John W. Foster was born in Petersburg, Indiana, in 1836. Foster graduated from Indiana University in 1855 and then earned a Harvard law degree. When the Civil War broke out in 1861, Foster was commissioned a major with the 25th Indiana, then became commander of the 65th Indiana Mounted Infantry, and later was made commander of the 136th Indiana and promoted to colonel. Foster’s men were the first to enter Knoxville, Tennessee, after the Siege of Knoxville.

After the war, Foster became a journalist and a strong advocate of the Republican party. He went on to serve as ambassador to Mexico, Russia, and Spain. Eventually, under fellow Hoosier Benjamin Harrison, he served as secretary of state, where his most notable role was in the annexation of Hawaii.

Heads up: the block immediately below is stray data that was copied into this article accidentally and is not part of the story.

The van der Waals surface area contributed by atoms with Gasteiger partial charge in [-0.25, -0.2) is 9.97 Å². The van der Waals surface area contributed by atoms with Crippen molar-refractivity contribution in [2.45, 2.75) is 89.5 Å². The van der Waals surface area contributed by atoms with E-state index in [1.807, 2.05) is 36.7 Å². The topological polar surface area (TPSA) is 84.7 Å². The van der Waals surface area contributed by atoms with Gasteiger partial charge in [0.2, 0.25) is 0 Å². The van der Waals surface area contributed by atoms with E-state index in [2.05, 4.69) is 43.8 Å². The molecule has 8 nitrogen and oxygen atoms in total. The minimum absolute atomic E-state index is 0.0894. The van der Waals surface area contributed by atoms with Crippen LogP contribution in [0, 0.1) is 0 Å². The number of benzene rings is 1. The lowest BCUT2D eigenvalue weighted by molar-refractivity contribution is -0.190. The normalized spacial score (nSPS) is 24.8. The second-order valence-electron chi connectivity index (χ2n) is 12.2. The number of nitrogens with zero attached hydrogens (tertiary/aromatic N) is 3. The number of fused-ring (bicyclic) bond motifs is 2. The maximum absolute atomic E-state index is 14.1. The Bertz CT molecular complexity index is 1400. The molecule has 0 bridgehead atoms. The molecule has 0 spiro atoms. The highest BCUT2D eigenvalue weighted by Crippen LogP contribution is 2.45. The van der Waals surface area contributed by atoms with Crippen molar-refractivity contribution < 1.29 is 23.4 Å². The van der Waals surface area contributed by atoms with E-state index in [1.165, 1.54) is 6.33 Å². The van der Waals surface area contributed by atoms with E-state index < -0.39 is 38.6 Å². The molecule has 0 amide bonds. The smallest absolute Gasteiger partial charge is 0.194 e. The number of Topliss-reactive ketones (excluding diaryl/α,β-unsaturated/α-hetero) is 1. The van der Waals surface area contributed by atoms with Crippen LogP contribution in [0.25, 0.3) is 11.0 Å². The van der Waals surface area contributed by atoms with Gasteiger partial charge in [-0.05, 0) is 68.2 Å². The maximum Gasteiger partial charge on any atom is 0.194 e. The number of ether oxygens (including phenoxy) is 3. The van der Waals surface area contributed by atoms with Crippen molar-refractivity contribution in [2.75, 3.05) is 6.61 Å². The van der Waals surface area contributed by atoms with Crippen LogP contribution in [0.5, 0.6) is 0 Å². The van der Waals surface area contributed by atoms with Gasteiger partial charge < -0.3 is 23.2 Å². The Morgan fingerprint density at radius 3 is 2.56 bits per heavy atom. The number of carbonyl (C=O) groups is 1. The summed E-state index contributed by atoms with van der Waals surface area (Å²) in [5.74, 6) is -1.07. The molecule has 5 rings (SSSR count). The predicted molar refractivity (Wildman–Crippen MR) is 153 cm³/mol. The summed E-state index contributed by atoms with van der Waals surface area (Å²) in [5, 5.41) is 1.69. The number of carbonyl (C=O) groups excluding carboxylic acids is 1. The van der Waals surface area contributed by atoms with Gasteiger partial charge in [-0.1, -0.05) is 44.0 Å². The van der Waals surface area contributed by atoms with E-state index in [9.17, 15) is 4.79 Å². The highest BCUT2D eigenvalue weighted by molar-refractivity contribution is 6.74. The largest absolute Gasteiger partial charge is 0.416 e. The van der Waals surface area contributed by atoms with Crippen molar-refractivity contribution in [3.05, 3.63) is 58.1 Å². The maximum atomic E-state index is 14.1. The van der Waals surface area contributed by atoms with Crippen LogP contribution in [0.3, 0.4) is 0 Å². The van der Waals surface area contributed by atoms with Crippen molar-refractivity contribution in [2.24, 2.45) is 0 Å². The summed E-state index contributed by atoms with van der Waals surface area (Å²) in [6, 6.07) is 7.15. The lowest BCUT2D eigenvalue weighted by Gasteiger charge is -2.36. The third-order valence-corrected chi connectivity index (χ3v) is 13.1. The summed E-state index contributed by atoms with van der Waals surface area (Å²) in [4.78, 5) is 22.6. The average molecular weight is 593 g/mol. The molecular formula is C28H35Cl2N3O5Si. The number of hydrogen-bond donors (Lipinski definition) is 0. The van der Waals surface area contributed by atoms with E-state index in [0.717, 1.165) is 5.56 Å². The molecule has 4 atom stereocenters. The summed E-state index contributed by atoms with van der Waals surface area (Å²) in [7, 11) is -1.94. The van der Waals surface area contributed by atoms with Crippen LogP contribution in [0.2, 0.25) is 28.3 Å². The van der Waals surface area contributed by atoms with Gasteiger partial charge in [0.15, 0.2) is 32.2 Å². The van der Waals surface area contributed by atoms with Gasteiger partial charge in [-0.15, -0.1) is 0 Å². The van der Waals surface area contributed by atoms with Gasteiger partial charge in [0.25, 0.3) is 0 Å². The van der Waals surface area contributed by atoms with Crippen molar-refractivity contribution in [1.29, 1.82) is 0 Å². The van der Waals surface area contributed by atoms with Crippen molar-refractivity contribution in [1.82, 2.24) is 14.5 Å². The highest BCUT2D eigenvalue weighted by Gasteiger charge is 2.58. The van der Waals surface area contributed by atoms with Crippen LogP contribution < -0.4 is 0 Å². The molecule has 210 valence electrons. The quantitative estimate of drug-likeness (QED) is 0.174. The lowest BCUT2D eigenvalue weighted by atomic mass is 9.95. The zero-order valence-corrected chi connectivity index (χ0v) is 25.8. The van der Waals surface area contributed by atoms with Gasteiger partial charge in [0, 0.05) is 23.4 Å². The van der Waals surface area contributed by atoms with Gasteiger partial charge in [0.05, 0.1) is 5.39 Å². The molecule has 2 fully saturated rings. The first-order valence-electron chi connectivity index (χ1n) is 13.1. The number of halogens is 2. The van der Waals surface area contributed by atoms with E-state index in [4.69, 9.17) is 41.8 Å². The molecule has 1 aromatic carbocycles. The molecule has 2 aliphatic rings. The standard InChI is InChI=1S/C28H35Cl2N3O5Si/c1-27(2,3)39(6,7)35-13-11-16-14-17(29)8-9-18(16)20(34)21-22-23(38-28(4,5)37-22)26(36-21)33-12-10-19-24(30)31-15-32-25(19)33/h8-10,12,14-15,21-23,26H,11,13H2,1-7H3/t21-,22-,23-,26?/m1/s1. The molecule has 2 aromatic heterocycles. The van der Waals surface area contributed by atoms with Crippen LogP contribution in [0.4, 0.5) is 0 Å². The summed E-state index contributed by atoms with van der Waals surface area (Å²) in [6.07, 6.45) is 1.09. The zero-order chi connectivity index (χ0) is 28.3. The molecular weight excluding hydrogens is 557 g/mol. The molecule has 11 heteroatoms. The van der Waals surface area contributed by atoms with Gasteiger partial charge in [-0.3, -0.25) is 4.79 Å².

Foster also had a law practice in Washington, D.C., that represented the interests of foreign countries and corporations. He lobbied on behalf of the Chinese government to end the ban of Chinese immigrants to the United States, and authored several books on diplomacy and foreign relations. Foster Quad on the Bloomington campus was named in his honor. To read more about John Watson Foster’s military service, read War Stories for My Grandchildren, a very limited print autobiography of his military service available via the IU Library.